Annie stared out the train window. There was a couple outside, enthusiastically reuniting after a long time apart. The man with curly hair and glasses had swept the dark-haired women off her feet, clutching her to his chest like he never wanted to let go. She smiled at their reunion—the desperate clutching, the whispering in ears, the blinding smiles… It was cute.
“What are you looking at?” Kiyo asked, sitting beside her. He took a peek out the window too. “Oh. Ew.”
She rolled her eyes. “Ew?”
He nodded like she agreed with him. “Exactly. It’s too public; they should at least find somewhere more private.”
Shaking her head, Annie spared a moment to kiss him on the cheek. His jaw dropped, but she ignored him, going back to looking at the couple.
“What was that!?” he asked, scandalized.
“Public affection. Be afraid.”
Kiyo shuffled in his seat, his long black hair hooking on the headrest despite being pulled back in a bun. She could practically hear him curling up and crossing his arms, preparing himself for an extreme pout. “You’re not even going to ask why I’m here?”
“I assumed that you were moving to my hometown to continue our relationship there. Is that wrong?”
“Yes, it is.” He tsked. “I was hoping you’d be more surprised.”
She patted his face consolingly. “You’re very dramatic, dear. I knew something was up when you barely bothered giving a goodbye.”
“Hmm. I didn’t think I’d be that predictable. Perhaps I can make a game of seeing how long it will take your mother to notice we’re dating.”
Annie almost wanted to protest, but… her mother wasn’t exactly the observant sort. “You should add my dad to your game too. They seem to be getting back together and you know he doesn’t like you.”
Kiyo scoffed. “Like I haven’t dealt with your father before. What is he going to do, psychoanalyze me?”
“Please, like there’s anything to analyze. He’ll take one look at you and go ‘daddy issues’ and that will be that.”
“…It’s not that obvious, is it?”
Turning away from watching the couple, who were now vigorously talking and crying with massive smiles on their faces, Annie tugged a strand Kiyo’s hair out of its bun. “Not to everyone. You still look like a put together pretty boy on the surface.”
He sniffed. “Good. I put a lot of effort in this persona, I’m not about to get rid of it now.”
Before Annie could retort—as half their relationship was verbal (and occasionally physical) sparring and it would be wrong of her not to—the train jerked under the feet and slowly began to crawl forward. She spared a look outside to the couple; they hadn’t noticed.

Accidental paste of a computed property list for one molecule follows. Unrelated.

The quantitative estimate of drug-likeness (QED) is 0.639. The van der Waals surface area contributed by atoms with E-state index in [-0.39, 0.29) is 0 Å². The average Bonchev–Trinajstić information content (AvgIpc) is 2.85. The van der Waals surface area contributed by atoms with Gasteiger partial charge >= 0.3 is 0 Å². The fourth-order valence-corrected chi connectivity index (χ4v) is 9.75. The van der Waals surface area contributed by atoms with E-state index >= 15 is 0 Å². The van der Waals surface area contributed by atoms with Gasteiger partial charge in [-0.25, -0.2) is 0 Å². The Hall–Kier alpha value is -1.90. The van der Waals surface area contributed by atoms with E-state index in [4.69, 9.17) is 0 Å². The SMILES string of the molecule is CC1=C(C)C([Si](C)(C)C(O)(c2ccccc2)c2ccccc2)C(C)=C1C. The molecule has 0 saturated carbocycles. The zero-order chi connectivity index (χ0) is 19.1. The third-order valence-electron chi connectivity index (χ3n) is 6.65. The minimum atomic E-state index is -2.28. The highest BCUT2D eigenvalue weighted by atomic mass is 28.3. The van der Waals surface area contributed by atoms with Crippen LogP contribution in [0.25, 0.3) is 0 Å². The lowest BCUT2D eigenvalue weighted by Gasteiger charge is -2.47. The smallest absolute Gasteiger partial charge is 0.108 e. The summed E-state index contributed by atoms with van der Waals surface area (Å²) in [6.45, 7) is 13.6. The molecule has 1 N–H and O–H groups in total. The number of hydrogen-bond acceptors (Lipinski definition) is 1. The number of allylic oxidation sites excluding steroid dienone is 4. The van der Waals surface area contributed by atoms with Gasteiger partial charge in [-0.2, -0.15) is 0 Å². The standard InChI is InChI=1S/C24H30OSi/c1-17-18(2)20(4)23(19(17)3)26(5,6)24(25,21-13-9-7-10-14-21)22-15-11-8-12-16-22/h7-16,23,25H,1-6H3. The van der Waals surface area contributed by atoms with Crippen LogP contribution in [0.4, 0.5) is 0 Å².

Now that the train had finally started moving, Annie reached down to the animal carrier at the feet and brought out her cat, Dumpster. The fat tuxedo cat mewed in complaint, but settled down with little fuss. “Hello, handsome.”
Kiyo scoffed. “So, he’s handsome, but I’m just pretty boy? I see where your loyalty lies, Sanell.”
“Are you getting jealous of a cat?”
“Of course not!” He jerked his head away, but the back of his neck was growing red.
Annie pouted down at Dumpster. “Aw, poor Dumpy baby,” she cooed down at him in a fake baby-voice. Dumpster yawned. “Kiyoyoyo doesn’t love you. He’s so mean…”
“Don’t put words in my mouth.” He turned back around to glare at her, but spared a hand to scratch Dumpster between the ears. Dumpster pushed back into the hand. “Is your mother okay with you bringing home a cat?”
She shrugged. “If she didn’t notice me carrying Dumpster’s carry-on at the platform, it’s her fault. Besides, she’s been promising for years that she’ll get me a pet and never gone through with it. If I bring home a stray instead of the purebred she probably wanted to pick out, that’s on her.”
“She was pretty distracted on the platform, but I understand.” He kept scratching Dumpster. “Well, if she tries to throw him out, he can stay with me. I already rented an apartment in the area, and I think it allows pets.”
“You’re the best.”
He huffed. “Obviously.”
The world outside the train was blurring as they picked up speed. She enjoyed the flashing colors, leaning her head on Kiyo’s shoulder. He ran a hand through her thick, black curls, pulling a few strands in front of her glasses. “You’ll like my hometown,” she told him. He frowned at the non-sequitur. “It’s near a lake, so we can go fishing or row a boat out onto the water. There’re some good restaurants; my favorite is this hibachi place on the edge of the forest. In the night, fog rolls in off the water and blankets the whole town…”
“The city was so loud. I couldn’t sleep the first few nights because of all the noise. And I’m not just talking about Dad’s snoring.” Speaking of noise, her phone started buzzing rapidly before her ringtone—as sassy jazz rift from their favorite club—echoed in the train car. “Looks like they’ve finally noticed I’m gone.” She canceled the call and checked her texts.
Mom: Annie? Sweetie, where are you?
Dad: Where did you go?
Dad: You were right here a second ago.
Mom: The train is gone!? Anna Rose Sanell, did you get on the train!?
Dad: Did you leave us on the platform?
Mom: Annie, answer your phone right now!
Kiyo peeked at the messages. “They’re worried about you. It seems… nice.”
“It is,” she agreed, pressing a kiss to his cheek. “They’ll start worrying about you too once they get to know you. Here.” She posed them both, Annie facing towards the camera, Kiyo behind her and petting Dumpster. Managing to catch enough of the background to make it clear they were on the train, she took the picture and sent it to them both.
Annie: Serves you two right for getting so caught up in public! 😉
Annie: See you when you get home!
Placing her phone on silent before her parents could blow up her inbox, she snuggled into her boyfriend. “Thanks for being here.”
“There’s no other place I’d rather be.”